(Court of Appeal, Sir Brian Leveson, President of the Queen’s Bench Division, McFarlane, Burnett LJJ, 26 January 2017)
Public law children – Emergency protection order – Parents brought proceedings against local authority – Whether there had been a breach of the duty under s 6 of the HRA 1998
The local authority appeal from a decision finding it had breached s 20 of the Children Act 1989 was allowed.
The parents, of 8 children placed in local authority care, pursued the local authority, claiming misfeasance in public office, race discrimination, negligence and breach of duty owed pursuant to s 6 of the Human Rights Act 1998 and Art 8 of the European Convention for the Protection of Human Rights and Fundamental Freedoms. After a 6-day hearing the judge dismissed the actions for misfeasance, discrimination and negligence but found that the local authority had failed to comply with its statutory duty under the Children Act 1989 and were liable to pay damages for breach of Art 8 of the European Convention. The parents were each awarded £10,000 in damages. The local authority appealed.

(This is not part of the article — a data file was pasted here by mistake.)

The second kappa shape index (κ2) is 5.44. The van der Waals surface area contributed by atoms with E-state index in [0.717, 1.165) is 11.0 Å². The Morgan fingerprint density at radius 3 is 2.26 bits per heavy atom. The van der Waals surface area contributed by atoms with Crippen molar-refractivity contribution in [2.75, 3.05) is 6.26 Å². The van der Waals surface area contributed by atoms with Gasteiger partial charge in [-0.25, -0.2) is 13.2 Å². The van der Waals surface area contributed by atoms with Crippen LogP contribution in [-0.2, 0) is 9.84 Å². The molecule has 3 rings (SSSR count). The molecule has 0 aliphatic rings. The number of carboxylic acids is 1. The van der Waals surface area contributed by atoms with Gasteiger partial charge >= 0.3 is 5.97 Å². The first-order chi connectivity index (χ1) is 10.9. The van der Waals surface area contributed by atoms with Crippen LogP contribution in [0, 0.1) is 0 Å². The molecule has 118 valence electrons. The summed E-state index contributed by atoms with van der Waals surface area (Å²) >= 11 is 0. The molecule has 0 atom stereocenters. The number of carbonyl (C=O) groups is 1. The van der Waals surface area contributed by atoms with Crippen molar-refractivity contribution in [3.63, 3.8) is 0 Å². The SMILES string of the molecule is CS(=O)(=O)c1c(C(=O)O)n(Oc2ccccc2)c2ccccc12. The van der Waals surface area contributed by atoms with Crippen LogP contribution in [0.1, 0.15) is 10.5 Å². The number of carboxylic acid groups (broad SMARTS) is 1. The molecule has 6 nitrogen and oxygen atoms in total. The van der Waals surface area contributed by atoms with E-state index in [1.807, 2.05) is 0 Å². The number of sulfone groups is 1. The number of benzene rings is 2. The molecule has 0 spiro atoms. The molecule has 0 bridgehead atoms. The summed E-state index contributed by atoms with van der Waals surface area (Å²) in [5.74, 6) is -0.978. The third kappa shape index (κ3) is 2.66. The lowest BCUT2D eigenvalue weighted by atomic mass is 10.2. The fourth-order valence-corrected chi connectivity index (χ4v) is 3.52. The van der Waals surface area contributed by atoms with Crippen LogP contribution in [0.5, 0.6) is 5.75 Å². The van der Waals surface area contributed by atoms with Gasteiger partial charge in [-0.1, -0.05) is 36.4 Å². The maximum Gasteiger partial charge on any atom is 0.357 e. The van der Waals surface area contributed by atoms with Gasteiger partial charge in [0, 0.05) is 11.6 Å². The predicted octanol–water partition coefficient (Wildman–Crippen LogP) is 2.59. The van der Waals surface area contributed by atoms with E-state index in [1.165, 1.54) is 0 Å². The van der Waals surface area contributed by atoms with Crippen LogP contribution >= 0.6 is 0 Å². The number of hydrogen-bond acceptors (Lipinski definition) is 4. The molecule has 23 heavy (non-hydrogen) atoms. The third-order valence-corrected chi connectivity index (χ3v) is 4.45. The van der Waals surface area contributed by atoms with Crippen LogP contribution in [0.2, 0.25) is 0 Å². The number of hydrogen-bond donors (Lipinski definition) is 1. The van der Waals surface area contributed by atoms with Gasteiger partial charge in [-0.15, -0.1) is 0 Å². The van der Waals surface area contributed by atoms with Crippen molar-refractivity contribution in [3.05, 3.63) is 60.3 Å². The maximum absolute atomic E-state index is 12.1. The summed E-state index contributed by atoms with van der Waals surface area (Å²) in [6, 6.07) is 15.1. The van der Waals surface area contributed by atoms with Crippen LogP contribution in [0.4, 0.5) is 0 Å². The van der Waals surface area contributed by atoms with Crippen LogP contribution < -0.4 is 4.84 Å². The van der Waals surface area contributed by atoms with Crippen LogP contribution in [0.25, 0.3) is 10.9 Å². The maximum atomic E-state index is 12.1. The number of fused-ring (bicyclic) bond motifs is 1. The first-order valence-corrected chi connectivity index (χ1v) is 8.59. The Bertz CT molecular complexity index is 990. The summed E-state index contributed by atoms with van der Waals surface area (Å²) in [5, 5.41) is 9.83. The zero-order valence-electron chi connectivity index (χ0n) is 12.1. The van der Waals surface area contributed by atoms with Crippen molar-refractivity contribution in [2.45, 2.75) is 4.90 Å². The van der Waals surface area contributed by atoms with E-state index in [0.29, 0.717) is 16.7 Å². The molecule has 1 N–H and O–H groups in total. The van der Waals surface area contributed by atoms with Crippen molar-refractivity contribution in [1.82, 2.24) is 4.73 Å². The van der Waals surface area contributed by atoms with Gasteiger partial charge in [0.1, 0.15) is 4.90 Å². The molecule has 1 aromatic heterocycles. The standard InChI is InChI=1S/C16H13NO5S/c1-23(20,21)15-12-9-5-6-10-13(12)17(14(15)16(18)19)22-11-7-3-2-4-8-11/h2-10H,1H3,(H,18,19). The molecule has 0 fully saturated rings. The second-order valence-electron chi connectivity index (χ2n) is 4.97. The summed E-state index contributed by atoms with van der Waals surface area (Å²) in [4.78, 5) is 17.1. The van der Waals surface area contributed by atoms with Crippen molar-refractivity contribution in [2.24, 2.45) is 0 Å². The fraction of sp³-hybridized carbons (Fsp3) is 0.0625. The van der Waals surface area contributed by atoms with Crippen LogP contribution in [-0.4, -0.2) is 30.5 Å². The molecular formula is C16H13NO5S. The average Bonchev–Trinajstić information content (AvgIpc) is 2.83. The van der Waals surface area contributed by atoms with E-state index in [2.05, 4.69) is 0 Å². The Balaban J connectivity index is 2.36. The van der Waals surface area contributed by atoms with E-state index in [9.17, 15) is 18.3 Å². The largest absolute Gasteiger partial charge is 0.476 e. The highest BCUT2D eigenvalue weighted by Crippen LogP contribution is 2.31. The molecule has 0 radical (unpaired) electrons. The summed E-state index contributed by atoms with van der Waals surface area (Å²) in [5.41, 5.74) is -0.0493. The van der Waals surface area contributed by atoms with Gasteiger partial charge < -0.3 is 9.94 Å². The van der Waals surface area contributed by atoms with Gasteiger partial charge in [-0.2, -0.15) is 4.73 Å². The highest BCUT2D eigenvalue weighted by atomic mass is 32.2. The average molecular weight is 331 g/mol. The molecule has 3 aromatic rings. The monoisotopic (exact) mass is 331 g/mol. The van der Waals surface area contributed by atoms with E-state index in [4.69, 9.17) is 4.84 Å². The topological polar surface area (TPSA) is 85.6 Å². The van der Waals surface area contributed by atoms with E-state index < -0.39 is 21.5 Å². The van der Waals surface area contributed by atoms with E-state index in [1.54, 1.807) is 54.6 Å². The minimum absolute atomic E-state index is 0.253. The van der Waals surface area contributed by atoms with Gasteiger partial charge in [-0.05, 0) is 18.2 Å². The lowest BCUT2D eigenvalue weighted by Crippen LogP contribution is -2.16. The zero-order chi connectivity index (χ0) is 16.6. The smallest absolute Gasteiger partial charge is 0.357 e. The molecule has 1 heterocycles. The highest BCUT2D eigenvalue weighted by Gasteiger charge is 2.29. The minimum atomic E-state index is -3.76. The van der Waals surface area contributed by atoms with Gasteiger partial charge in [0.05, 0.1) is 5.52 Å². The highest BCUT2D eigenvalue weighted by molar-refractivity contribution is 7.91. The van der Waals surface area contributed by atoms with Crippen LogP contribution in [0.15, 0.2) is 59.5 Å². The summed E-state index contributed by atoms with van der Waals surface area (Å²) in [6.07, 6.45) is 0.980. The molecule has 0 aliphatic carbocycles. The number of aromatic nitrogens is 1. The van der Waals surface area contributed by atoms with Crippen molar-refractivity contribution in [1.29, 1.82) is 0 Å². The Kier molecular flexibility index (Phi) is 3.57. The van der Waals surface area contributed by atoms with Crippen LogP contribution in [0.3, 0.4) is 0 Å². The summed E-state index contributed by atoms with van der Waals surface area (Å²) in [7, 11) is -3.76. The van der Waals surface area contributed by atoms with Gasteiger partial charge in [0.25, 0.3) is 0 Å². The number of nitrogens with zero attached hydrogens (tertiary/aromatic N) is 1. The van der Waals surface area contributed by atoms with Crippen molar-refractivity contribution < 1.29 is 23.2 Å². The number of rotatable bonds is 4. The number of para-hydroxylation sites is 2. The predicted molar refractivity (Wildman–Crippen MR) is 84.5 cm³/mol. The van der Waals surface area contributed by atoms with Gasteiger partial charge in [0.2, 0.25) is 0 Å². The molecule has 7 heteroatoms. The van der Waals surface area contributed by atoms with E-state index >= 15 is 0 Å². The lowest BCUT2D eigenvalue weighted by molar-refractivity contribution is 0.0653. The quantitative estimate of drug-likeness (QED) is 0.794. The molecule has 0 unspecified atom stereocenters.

The appeal was allowed. The Court of Appeal held that the claim brought under s 6 of the Human Rights Act 1998 should have been dismissed.Insofar as breach of statutory duty under s 20 was concerned it was necessary for the claimants to go further than establishing that the actions of the local authority fell short of what, subsequently identified, good practice might require; the authority must be seen to have acted in breach of the terms of the statute. Furthermore, on the basis that the lawfully imposed bail conditions on the parents (not to have unsupervised contact with the children) prevented the parents from providing accommodation for the children, the finding that the retention of the children in police protection after the period of 72 hours was unlawful and, equally, that such retention constituted a breach of the parents' Article 8 rights should be reversed. The interference was in accordance with the law and necessary for the protection of the health or the rights and freedoms of others. It followed that there was no breach of s 6 of the 1998 Act and damages should not have been awarded under s 8.